Synthetic pot and "bath salts" are two designer drugs raising controversy in El Paso, Texas and nationwide. The drugs are given catchy names like Ivory Wave, Purple Wave, Vanilla Sky and Bliss and sold legally in hundreds of different chemical formulations.
Synthetic marijuana is made by spraying chemicals containing THC onto dried plants and smoked by users. It may be marketed as incense or potpourri. Bath salts come in a powdery form and mimics the effects of ecstasy, methamphetamine or cocaine. They may be marketed as plant food and are snorted, smoked, or injected.
The effects of the drugs are not fully known so they cannot be fully outlawed, but the Drug Enforcement Agency has authority to seize the property and to file drug charges. The extent of state and federal authority over the drugs is still a legal grey area.
A 30-state effort was named "Operation Log Jam" and was coordinated by the U.S. Drug Enforcement Agency. Federal drug agencies aggressively pursued a crackdown in the last weeks in July and seized the drugs at locations throughout the United States. Officials see the designer drugs as a growing problem, partly because their chemical formulation and effect is not known. Many teenagers are allegedly using the drugs without knowing the dangers because they are not fully outlawed.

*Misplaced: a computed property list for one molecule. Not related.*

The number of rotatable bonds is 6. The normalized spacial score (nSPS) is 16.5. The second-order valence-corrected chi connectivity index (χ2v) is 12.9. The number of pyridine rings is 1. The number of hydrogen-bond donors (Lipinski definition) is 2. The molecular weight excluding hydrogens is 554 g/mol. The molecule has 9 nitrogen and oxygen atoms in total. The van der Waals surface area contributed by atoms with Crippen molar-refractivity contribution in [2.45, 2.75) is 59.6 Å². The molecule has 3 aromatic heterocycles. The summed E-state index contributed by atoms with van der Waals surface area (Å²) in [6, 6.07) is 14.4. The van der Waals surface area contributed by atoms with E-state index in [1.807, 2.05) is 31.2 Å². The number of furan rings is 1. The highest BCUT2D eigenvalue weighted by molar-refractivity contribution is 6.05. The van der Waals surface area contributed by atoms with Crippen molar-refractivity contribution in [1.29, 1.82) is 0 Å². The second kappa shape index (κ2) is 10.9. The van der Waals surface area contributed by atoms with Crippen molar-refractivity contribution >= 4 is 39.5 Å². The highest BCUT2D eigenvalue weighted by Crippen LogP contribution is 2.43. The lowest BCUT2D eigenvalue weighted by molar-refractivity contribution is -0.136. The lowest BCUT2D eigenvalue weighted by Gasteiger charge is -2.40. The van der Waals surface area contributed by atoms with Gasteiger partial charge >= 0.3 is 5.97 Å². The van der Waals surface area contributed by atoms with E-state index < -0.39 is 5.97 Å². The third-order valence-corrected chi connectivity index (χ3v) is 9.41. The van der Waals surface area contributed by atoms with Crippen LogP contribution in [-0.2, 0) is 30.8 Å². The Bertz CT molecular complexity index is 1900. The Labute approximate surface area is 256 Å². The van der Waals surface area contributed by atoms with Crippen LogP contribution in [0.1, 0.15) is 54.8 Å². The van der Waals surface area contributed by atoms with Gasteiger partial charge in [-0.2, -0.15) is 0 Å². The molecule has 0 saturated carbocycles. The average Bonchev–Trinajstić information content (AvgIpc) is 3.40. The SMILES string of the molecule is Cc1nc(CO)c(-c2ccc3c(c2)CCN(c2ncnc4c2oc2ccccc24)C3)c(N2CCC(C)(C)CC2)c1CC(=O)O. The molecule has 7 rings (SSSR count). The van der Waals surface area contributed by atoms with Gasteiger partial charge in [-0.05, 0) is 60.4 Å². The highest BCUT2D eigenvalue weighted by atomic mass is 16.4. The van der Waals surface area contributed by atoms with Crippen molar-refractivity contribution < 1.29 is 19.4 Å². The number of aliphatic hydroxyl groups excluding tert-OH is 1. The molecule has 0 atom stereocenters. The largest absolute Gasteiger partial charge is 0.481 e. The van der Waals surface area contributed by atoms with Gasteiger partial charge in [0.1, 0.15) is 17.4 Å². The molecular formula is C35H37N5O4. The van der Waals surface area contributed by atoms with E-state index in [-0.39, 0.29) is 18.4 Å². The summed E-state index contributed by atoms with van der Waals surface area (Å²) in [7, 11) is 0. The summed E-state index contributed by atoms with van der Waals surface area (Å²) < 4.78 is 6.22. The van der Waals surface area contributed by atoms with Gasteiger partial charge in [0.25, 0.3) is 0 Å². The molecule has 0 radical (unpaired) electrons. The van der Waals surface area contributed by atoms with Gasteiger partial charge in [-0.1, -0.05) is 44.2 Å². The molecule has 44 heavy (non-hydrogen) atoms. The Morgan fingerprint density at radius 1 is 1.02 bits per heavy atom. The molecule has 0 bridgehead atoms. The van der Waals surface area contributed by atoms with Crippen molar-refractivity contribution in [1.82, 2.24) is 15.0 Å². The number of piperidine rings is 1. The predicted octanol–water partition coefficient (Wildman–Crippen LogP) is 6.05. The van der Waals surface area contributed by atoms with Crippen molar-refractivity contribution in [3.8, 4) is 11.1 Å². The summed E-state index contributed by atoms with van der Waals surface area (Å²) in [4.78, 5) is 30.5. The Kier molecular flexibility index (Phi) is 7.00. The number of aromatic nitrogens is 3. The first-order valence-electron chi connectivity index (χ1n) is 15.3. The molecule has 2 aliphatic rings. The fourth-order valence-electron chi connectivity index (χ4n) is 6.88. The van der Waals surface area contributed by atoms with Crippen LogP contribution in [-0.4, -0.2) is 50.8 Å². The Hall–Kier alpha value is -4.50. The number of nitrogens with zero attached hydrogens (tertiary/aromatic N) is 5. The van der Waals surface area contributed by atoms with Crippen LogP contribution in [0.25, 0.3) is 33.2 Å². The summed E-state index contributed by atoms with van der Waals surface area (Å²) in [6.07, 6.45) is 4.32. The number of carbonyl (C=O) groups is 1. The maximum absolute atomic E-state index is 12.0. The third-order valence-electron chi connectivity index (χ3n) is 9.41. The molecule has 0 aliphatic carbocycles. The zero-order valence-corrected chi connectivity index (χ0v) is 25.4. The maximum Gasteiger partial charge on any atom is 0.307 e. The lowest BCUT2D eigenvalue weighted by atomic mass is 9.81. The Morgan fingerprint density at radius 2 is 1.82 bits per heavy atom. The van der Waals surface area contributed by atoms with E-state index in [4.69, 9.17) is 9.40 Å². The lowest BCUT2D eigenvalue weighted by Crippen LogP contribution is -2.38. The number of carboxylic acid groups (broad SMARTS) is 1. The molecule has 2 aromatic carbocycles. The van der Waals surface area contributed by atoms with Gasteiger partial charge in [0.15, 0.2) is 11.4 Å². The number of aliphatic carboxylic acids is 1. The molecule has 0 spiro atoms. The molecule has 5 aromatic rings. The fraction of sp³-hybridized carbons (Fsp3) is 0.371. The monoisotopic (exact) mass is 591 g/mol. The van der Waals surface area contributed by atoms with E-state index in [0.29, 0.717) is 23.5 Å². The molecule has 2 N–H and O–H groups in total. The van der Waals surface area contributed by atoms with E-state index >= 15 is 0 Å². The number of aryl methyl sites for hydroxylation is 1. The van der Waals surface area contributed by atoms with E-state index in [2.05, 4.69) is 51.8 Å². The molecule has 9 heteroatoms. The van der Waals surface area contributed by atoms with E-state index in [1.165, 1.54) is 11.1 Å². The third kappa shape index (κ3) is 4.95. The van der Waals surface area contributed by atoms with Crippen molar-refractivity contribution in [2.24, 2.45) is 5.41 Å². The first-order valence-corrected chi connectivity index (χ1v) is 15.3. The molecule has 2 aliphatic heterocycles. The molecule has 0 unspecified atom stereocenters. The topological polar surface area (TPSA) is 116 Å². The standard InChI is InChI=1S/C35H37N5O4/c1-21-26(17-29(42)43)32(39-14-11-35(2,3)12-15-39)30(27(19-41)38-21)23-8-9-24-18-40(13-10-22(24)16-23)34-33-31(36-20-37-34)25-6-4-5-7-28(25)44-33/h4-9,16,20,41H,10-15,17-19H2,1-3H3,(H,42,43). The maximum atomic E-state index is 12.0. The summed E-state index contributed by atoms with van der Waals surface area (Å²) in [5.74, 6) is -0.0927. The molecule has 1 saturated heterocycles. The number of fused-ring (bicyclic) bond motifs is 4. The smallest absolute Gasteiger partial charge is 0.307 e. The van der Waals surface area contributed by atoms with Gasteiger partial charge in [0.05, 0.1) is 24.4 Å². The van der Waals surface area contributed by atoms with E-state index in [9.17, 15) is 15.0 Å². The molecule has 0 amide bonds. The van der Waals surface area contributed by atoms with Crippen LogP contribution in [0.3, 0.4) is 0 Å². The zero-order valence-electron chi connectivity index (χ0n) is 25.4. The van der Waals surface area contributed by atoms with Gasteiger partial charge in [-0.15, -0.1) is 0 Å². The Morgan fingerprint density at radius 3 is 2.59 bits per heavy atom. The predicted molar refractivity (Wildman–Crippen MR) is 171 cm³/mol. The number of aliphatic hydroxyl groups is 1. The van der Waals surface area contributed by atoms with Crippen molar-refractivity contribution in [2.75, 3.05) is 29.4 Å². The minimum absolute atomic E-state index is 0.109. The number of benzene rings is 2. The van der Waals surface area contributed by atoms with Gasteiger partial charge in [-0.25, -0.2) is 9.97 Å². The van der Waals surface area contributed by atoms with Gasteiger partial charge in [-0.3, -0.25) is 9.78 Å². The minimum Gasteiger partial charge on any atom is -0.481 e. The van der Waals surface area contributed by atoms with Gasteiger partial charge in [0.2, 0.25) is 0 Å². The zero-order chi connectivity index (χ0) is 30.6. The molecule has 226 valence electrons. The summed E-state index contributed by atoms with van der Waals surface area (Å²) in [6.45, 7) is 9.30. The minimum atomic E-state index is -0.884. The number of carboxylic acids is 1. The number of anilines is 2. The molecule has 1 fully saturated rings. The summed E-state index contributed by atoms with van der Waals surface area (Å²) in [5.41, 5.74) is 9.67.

The effects on users are dangerous and unpredictable, according to health officials. While the chemical compounds are understudied, the effects are intended to mimic cocaine, LSD, MDMA or methamphetamine. Users have suffered severe side-effects including coma, hallucination and even death.
Though criminal liability remains a grey area, increasing awareness of the drugs and aggressive prosecution could result in severe penalties. Individuals charged with production, distribution or possession need experienced criminal defense, especially as federal agencies begin to crackdown.
Source: The Atlanta-Journal Constitution, "Feds crack down on synthetic pot, bath salts," Andria Simmons, July 26, 2012.